Real danger in U.N. arms pact even if U.S. doesn’t sign?
There is real danger in a proposed United Nations arms trade pact even if the United States does not sign or if the Senate fails to ratify the document, according to one of the leading critics of the effort.
Alan Gottlieb, executive vice president of the Bellevue-based Second Amendment Foundation, told Examiner Thursday that even if the U.S. doesn’t participate, the global gun control treaty could impact not just the American firearms industry, but other industries in this country that export products.
“The hidden danger in this kind of thing is that countries that do sign could force American firearms companies to comply with the requirements, anyway, or risk losing business,” he explained. “They could also take action on other trade from the United States in order to force us to participate.”
That sounds plausible. International politics have all sorts of intriguing twists and turns. We slap “sanctions” on Iran over nuclear development; European nations hit us with “sanctions” to get the administration to bow to the treaty.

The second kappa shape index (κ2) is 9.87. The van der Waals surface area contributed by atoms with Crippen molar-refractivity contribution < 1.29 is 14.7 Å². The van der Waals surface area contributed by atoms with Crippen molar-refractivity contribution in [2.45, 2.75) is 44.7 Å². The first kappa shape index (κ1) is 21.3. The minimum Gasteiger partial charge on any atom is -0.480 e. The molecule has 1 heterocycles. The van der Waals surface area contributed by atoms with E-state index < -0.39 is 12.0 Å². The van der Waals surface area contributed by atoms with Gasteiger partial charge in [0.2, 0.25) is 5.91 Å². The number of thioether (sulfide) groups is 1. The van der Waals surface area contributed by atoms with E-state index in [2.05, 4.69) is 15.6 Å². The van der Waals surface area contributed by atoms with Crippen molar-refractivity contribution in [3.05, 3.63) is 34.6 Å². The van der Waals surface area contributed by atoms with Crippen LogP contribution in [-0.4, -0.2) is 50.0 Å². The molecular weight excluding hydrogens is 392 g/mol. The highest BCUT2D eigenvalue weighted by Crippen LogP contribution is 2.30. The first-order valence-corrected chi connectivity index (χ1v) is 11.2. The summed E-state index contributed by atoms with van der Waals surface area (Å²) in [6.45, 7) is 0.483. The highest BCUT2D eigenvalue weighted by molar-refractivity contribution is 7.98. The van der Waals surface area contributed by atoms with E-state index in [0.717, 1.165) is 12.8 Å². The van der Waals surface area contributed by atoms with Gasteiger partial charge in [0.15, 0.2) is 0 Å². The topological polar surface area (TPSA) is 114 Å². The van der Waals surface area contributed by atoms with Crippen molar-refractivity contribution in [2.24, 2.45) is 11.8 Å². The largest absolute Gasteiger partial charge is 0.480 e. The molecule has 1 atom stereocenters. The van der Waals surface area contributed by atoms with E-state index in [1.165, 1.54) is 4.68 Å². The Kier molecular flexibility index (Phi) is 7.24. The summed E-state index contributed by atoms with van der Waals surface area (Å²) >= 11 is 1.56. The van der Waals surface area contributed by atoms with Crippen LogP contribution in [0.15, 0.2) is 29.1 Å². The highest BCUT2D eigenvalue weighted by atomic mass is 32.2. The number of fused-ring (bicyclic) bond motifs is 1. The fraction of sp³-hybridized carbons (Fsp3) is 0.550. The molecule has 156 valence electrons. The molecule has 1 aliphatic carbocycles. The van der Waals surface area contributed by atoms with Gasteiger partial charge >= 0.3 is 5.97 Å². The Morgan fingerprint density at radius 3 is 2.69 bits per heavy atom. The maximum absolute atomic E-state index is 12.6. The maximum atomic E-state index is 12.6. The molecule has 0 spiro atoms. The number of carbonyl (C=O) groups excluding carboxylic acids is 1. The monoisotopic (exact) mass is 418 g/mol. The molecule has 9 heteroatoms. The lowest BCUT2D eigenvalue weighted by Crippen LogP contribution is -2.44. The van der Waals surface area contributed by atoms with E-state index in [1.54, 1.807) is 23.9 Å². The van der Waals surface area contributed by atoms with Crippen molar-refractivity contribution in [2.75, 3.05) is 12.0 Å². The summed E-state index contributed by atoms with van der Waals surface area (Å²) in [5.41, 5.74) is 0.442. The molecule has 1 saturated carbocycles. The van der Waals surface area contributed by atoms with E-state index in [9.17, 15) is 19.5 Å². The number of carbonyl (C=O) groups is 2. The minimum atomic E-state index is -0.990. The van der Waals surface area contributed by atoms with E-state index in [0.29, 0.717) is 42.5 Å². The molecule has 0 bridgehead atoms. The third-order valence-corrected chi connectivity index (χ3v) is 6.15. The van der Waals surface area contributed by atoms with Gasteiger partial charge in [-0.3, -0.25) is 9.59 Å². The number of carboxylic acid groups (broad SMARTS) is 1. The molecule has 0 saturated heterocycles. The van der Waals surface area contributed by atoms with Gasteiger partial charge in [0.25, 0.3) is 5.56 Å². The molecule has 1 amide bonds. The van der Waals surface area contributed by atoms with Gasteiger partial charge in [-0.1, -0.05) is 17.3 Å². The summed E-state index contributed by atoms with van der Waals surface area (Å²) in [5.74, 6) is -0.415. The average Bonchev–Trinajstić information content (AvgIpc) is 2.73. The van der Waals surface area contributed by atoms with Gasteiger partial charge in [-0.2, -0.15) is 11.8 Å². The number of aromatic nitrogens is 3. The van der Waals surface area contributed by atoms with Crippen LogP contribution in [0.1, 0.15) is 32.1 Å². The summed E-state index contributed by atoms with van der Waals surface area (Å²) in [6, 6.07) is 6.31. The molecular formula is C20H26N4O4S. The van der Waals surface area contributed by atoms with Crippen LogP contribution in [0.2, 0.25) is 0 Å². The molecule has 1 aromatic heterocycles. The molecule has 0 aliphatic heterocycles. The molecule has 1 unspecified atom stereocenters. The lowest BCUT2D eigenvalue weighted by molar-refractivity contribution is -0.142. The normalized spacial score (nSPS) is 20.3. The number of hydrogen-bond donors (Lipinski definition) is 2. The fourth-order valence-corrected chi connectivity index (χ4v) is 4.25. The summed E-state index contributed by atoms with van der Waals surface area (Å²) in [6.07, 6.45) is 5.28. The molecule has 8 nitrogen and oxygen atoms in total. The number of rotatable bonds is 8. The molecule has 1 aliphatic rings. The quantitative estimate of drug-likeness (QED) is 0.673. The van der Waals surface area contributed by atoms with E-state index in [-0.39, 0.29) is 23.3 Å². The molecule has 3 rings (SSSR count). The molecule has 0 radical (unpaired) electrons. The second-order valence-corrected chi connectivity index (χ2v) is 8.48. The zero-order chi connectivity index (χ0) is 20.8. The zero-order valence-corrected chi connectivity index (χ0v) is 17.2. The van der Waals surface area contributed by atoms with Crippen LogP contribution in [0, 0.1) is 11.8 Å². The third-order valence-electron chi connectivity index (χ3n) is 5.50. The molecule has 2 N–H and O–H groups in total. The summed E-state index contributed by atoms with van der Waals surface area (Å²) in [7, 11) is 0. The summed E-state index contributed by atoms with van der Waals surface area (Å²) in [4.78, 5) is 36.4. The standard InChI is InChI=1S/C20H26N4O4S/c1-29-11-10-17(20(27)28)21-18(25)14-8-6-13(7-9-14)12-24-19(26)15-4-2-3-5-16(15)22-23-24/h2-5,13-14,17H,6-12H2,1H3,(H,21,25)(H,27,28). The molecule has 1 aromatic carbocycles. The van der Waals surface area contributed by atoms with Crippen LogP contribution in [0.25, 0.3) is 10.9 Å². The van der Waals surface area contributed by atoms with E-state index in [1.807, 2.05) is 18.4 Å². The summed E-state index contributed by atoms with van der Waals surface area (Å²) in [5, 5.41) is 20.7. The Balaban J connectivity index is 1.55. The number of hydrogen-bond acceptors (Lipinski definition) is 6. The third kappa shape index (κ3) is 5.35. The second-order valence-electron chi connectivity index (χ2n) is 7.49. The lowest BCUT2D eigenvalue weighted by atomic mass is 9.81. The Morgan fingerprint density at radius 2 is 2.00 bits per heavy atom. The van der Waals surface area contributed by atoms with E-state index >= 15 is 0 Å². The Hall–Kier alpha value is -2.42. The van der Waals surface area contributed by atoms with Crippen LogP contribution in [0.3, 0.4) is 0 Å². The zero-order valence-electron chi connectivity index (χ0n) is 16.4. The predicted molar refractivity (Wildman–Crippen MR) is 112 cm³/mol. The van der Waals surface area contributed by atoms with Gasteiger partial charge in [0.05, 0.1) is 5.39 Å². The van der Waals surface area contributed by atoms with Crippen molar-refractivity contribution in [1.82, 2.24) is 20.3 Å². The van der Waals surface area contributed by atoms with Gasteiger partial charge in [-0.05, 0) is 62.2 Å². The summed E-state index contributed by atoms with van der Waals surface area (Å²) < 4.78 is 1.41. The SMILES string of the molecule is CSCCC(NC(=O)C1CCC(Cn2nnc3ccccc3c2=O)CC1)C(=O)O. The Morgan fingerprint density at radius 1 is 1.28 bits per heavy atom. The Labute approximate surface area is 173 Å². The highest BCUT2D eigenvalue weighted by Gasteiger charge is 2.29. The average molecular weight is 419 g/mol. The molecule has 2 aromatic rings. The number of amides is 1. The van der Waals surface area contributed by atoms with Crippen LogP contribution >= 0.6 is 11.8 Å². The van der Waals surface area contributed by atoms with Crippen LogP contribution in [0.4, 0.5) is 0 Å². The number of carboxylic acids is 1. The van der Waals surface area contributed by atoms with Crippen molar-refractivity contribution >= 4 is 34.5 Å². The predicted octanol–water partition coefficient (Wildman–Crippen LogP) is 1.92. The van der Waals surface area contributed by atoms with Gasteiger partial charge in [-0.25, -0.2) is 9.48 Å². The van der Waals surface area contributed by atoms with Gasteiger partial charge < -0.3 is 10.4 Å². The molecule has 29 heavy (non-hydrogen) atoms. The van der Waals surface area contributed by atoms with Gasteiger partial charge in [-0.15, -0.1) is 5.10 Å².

Since this column first reported the resumption of efforts to pass an arms trade treaty just hours after Barack Obama’s re-election was confirmed, there has been considerable disagreement within the firearms community about the proposal, or whether it will even become a reality. Many gun rights activists are pooh-poohing the report, contending with no small degree of cynicism that it “will never happen” because the Senate would never ratify such a document.
Others contend that there is nothing in the proposal that threatens the Second Amendment, and still others argue that no international treaty could supersede the Constitution.
On the other side of the debate, some gun activists suggest that skeptics are like frogs in a pan of slowly-heating water, or they simply are in a state of denial.
The disagreement may also have something to do with politics. Not all gun owners voted against Mr. Obama and they are in no mood to discuss anything the administration does that may be perceived as a threat to U.S. gun rights.
Gottlieb has been to the U.N. on a couple of occasions to discuss this country’s position and meet with other opponents of the treaty. He was also instrumental in creating the International Association for the Protection of Civilian Arms Rights (IAPCAR), which has member organizations in several countries.
The issue was discussed by a panel during the September Gun Rights Policy Conference in Orlando, which may be listened to here.
As this column reported, proponents of the treaty hope to get a final document approved when they meet in mid-March at U.N. headquarters.
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